From the very beginning, I told myself that since this is my last year here, I am going to throw away all my fears and try out everything I wanted to do even the things I don’t usually do. In that bucket list is to be in a drama production. The last time I touched drama was when I was in grade 8. To be honest, I always thought that I was actually quite good at it. I was not shy, my voice was loud, and I’m quite creative, so … Actually, when I was a child, my another bucket list is to be filmed in a movie. Very funny.
The point is I think that I was not bad at it, if I audition for the parts in the past, I think my chance of getting in was not that low. However, in the past 4 years, I never really had the chance. I never have anything related to drama, in fact, it was rare for you to find me hanging around the drama area at all during the year. Hence, when there are drama productions coming out, I have little to no idea of how it works. How to audition, and what to expect. It scares me off a bit.
However, this time, I searched up about the production itself, read the story, read the audition scripts, ask people to help to audition with me. I have to make sure that I at least went to the audition, and I got it. Whatever I got, I’m happy. So, I am a Nubian servant!
The rehearsals were something new to me. All the vocals training, things that I only heard of for the first time. My role was quite small, most of the time, we were sitting, and watching others rehearse. However, I was really awe every single time by all the main leads. They were really good! Basically, all the experiences are all so interesting. I learnt so many new things out of it.
During in the past games and even in the first few games in this Tournament, I was still doubting myself. I was not fully into the game. At one point, Coach Susu called me over and told me that it’s not the skills but she thinks that it’s fear. And that’s when it hits me, I’m scared of games. That’s horrifying because I am supposed to be the libero. I’m supposed to be fearless and run to every ball. It needs a rethinking.
I realise what I am good at is putting the coach’s words into action. From that one comment, I told myself, all the past mistakes were from my fear, it’s not from my skills. Coach thinks I got it, so I better give them what I got. Have fun, be competitive just like the way I am in the past. Bring it back! And, I think then I was fully engaging in the games for the last 2 sets against the Canadian school and the whole game with the SAS.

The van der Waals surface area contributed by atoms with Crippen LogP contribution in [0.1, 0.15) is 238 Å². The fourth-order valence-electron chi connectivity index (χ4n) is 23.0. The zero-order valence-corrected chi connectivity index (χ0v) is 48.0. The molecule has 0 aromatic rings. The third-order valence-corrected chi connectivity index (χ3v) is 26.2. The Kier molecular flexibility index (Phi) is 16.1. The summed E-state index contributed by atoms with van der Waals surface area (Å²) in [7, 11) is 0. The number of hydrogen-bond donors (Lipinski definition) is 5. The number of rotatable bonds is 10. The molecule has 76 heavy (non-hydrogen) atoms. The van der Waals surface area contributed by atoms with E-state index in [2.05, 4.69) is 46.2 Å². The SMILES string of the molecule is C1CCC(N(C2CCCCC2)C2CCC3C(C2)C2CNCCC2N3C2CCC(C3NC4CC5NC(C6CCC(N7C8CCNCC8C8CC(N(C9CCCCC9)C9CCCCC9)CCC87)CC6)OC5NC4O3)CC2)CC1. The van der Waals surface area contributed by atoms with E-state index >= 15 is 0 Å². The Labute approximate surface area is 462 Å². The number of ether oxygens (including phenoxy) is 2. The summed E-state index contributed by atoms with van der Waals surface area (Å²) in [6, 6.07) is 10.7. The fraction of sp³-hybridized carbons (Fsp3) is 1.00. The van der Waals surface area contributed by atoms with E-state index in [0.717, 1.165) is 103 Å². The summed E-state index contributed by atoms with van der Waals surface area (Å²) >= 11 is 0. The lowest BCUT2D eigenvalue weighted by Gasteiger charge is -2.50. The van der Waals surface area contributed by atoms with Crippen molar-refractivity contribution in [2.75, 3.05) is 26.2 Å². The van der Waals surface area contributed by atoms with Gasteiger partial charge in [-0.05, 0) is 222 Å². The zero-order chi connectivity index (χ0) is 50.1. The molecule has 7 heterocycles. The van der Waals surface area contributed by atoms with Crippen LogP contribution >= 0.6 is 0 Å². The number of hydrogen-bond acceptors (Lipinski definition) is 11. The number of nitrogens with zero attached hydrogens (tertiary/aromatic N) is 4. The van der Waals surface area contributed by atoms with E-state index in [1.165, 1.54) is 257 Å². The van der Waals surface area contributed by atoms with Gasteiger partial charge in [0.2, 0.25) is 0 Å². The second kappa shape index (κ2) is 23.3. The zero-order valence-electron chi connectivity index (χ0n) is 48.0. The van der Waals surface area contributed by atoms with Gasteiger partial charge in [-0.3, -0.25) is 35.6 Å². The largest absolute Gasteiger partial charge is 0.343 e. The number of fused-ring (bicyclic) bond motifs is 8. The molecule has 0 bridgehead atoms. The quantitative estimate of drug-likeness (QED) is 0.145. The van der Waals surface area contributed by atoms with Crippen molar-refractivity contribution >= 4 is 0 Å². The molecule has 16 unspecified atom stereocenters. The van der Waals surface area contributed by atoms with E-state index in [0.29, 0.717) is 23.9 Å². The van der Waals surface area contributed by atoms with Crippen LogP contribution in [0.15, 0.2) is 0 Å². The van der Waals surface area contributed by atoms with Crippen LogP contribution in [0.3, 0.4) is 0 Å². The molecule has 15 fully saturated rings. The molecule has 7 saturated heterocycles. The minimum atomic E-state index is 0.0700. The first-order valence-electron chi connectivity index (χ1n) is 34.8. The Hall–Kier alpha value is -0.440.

Now, every single time I’m on the court, I told myself these tips: “Don’t look at the servers, focus closely at the ball. Go to the ball, be brave. If it comes to my teammate, step back, and wait in case the ball bounces off them, you gotta take the bounce-away ball. Look at the hitter, and shift accordingly. Watch the ball and anticipate. Calm down during play.”
One thing I realise that I am good at during this game is that I have a really strong mentality. I don’t have that “giving up” spirit. I don’t feel “down” before the game even ends. For example, during the last 5th set against the CIS, the score was only till 15. We were in somewhere in middle. We had a really long rally, and finally CIS got the point. They cheered loudly. In my mind, I was not disappointed, I knew that I just needed to get the next point. However, as soon as I looked at my teammate’s face, man, I realise that I gotta speak up. So, I screamed at the top of my lungs saying that, “Guys, come on, we got this, one point at a time, no time to feel down, we WANT this.”.
And I realised then that everyone was so on the same page. We felt like a team, both on and off the court. We from different countries, different grades, never once played together before, have the same goal, is to win the game. And, come on, volleyball is such a psychological game. With similar skills, it comes down to who wants it more. And we wanted it more and hence we won the champion on that day.
I think this tournament was a gateway to self-realisation to a lot of people. It’s a lesson to many, well definitely me. It’s also a gateway to teamwork. Realising that one person wanting it alone wouldn’t work, it requires 12 people in the team to want it exactly as much as each other in order to win the game.
I hope that in the future and especially in SEASAC, we all play in this mindset that we will never give up, and anything can happen due to our determination.
At the beginning of the year when I played just for fun with my friends, I know that my Volleyball skills improve and yet I don’t know to what level yet. Therefore, after the try-outs, I sadly told my friend that I’d be in C team or none at all as I wanted to be at least in B team. However, interestingly, that evening, I got the email saying that I was in the A team. I was bewildered. I mean I was shocked, till the point I sent an email to the coaches asking whether they’ve mistaken. However, they replied that they didn’t. I mean at some points, I was expecting it, too but as I was in C team last year, the hope was thin.
During the first few trainings, I was very awkward, I was conscious of what people think of me, and I didn’t do as well as I wanted it to be. Hence, I went back and took some time alone and reflected about this. I told myself, the coach chose me for a reason, and the least I could do is to feel confident in training, for god’s sake. So, I told myself that I am going to earnestly train with a rookie’s mindset. I may not be the best yet, but I’m definitely not like the rest. I’ll slowly crawl towards perfection.
After that, I think I’ve open myself more to my teammates, my coaches and especially to my own mistakes. Therefore, the training has become a time I was waiting to attend during the day. And I hope with this progress, I could keep improving.
I am the type of person who doesn’t usually follow the crowd. I’ve experienced Culturama Cambodia couple of times and I saw a trend of it, and I heard the feedback from people. I think when people heard of Cambodia, they expected slow motions, same old Apsara dances. Don’t get me wrong, I love the dance, but that is not all to it. Cambodia’s art has such interesting and exciting flavours to it. And I want to embrace it.